COLA Connections Newsletter: Fall 2017

COLA Welcomes New Associate Dean

This year, the College of Liberal Arts welcomed a new associate dean, Dr. Andrew Herbert, who had previously chaired the Department of Psychology here at RIT. Dr. Herbert has been a Tiger for 15 years and even received the Eisenhart Award for Outstanding Teaching in 2009. Dr. Herbert received a bachelor’s degree in biology specializing in neurobiology from McGill University in Montreal, and his Masters and Ph.D. from the University of Western Ontario in London, Ontario.

With a background in Biology, how did you find yourself in the area of Psychology?

Long story. The short version: I studied Neurobiology after starting with an interest in animal behaviour. At McGill, most of the labs and research at the time used invertebrates (from aplysia to locusts to crayfish). I wanted to learn more about human neurobiology, so I took the Brain and Behaviour courses offered from Psychology. The faculty (Milner and Petrides) are superstars of neuropsychology, and they were great instructors. I became interested in how brain damage affects behaviour, and during my Masters this focused on visual perceptual deficits resulting from brain damage.

Switching gears in your career, what drew you to the Associate Dean position with COLA?

I’d been department chair for over 8 years. I wasn’t looking to change, but Deans Winebrake and McQuiller-Williams were persuasive!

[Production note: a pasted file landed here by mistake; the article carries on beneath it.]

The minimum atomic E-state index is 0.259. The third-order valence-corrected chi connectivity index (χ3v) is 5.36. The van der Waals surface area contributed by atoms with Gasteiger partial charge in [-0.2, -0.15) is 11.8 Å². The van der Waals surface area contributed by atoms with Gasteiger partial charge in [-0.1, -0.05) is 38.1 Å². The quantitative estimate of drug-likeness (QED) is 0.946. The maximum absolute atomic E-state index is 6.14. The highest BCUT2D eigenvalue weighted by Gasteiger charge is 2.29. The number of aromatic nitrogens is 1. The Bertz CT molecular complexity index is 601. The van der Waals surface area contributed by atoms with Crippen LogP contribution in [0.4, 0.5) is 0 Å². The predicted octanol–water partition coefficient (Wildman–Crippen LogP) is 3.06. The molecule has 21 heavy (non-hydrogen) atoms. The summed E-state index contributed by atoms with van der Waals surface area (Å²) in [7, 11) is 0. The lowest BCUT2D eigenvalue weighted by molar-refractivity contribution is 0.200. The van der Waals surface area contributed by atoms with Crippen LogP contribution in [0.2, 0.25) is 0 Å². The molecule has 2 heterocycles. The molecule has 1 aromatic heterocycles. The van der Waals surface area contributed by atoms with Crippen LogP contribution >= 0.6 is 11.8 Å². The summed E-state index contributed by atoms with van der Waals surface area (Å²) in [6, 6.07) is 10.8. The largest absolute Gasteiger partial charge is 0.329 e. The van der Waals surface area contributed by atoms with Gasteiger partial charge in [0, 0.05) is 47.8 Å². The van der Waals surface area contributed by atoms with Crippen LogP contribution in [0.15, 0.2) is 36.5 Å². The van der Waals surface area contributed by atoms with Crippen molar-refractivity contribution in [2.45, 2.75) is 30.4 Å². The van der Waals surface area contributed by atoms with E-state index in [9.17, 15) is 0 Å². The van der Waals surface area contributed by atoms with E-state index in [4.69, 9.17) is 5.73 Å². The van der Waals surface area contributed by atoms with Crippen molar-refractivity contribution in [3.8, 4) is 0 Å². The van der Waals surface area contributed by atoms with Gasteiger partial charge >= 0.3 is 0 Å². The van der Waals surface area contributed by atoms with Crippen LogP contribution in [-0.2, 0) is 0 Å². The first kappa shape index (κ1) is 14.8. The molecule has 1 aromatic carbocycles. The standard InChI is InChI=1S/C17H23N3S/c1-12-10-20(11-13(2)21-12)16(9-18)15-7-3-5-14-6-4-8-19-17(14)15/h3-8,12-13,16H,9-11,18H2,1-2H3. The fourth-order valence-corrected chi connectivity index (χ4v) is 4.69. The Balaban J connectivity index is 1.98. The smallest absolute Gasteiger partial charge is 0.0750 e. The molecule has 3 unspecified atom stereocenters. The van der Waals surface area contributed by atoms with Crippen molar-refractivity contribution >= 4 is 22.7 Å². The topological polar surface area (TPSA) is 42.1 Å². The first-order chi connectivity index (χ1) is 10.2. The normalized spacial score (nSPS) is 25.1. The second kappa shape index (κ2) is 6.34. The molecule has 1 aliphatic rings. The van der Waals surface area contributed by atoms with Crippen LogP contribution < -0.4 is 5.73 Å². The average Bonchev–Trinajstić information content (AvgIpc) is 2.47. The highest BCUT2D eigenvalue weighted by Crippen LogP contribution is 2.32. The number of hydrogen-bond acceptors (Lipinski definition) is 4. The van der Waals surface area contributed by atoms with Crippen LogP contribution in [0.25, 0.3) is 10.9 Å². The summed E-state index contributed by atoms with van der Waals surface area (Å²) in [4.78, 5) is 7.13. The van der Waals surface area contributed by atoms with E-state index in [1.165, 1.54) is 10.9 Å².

What has been the most challenging part of the job so far?

I didn’t realize just how many more meetings there would be! I thought I had a lot as Chair. Looking at things from a broader perspective can be a challenge. And I have a lot to learn.

What is the most enjoyable part of the job?

It’s related to the big picture part above.

Do you have any goals that you have set for COLA?

We need to work harder to ensure our interdisciplinary programs get the recognition they deserve. RIT is growing in certain areas, and we have a lot to contribute. This is also true for our graduate programs. I think more students could benefit from these programs. COLA programs face the challenge of being recognized given the stereotype that RIT is “just” a place for engineering and computer-science. I think our existing interdisciplinary structures can be expanded to affect a larger population of faculty and students.

How do you feel your history with RIT has helped prepare you for this position?

I’ve been doing research, service and teaching with many folks in the different colleges of RIT. I’ve been serving on committees with faculty from across RIT for years. I’ve served on graduate committees for students in Color Science, Computer Science, Imaging Science, CIAS, and COLA. I’ve taught courses that reach students in every college and I’ve done research with faculty and students across campus. Finally, I helped establish a new undergraduate degree in Human Centered Computing that is delivered by Information Sciences and Technology, CIAS and Psychology. I’ve been straying far from Buildings 1 and 6 for most of my time at RIT.

What advice would you give to students in COLA (or RIT)?

Read more. Ha! That’s advice for all folks. Students taking degrees offered from COLA have unique opportunities. Take advantage of the confluence of art, humanities, the social sciences and all the STEM disciplines here at RIT. Learn a second language (or 3rd) and get involved in research with faculty. But when in doubt, read more.

What do you like to do in your free time?

This may surprise you - I read a lot. Fiction, history, science and more. I play soccer a couple of times a week and I’d like to play more squash. I also enjoy long walks on the beach when on vacation with my wife and the pugs!